What does Franz Beckenbauer actually do? The man who seemed to be present in Munich, Berlin and Hamburg at the same time in the fairy tale summer of 2006 – always on the go with his helicopter, so that he really doesn’t miss anything or anyone and nobody misses him. It is also known that the summer fairy tale did not have a happy ending for the German football emperor. Also because of this and because of his health, there was hardly anything to be heard from Beckenbauer. Most recently there was a greeting to say goodbye to Joachim Löw, but he probably didn’t write a word himself. Beckenbauer has not commented on his FC Bayern for a long time. The time would be ripe for an imperial power word, about Kimmich, Corona, salary cuts and so on.
After the 1: 2 on Friday evening at FC Augsburg and the ongoing unrest around professionals unwilling to vaccinate, the Munich team travel somewhat disheveled to the next performance in the European football circus in Kiev. In the huge Olympic Stadium, Dynamo in the penultimate game of preliminary group E in the Champions League is no longer about anything, at least not for Bayern. After four wins they are already safely qualified for the round of 16, even the group victory is difficult to take away from them.
The people of Munich have already seen guest performances of much greater importance in Kiev. For example in April 1999. And that brings us back to Franz Beckenbauer and his once feared incendiary speeches. Seldom has the emperor scolded his followers as he did after that first leg in the semi-finals of the Champions League in the Kiev Olympic Stadium. The club president at the time, Beckenbauer, raved deep in the night like a school team. He stood at the baggage carousel at Munich Airport and gave a devastating lecture on the international competitiveness of the German record champions.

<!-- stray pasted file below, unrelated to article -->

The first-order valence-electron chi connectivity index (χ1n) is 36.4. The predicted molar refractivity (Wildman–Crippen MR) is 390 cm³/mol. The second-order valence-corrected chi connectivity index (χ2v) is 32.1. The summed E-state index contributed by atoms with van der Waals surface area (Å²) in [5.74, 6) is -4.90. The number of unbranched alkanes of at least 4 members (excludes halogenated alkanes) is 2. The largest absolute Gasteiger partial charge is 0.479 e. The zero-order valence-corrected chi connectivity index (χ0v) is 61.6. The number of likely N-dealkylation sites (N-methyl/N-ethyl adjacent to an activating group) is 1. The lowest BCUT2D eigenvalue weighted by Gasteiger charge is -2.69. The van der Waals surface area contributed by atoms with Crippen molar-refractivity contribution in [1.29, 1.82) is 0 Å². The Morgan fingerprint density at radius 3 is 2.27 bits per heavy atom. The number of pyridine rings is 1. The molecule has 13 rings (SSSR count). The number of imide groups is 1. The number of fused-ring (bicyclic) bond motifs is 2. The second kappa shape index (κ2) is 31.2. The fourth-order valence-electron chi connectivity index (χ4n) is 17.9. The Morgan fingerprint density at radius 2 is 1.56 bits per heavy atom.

Later he raved a little. Not from Bayern’s late comeback, a 3: 3 last minute. But from the Ukrainians. Dynamo Kiev had demonstrated the Munich team for a good hour. 75,000 spectators in the Olympic Stadium were amazed how a 22-year-old boy made the Bavarian men look ridiculous with his feint and sprints. The future world star Andrij Shevchenko scored two goals, with which the Munich team were still well served, it could have been four or five. In the meantime Dynamo led 2-0 and 15 minutes before the end 3-1. At that moment, the final in Barcelona was far away, and not just geographically.
In the end, FC Bayern benefited from the overview of their playmaker Stefan Effenberg, who dragged himself across the pitch with a fever and circled a free kick to point the way into the Kiev goal. The angular striker Carsten Jancker then somehow muddled the ball in the final minute to equalize over the goal line, which led the eternal libero Lothar Matthäus to the rather idiosyncratic analysis that Bayern were the significantly better team. Franz Beckenbauer gave the answer late at night at the baggage carousel at Munich Airport.
Two weeks later, all anger was forgotten. Mario Basler shot the Munich team to a 1-0 win in the second leg and thus to the final in Barcelona. There Bayern lost an even more memorable game to Manchester United, but that’s another story from the European football circuit.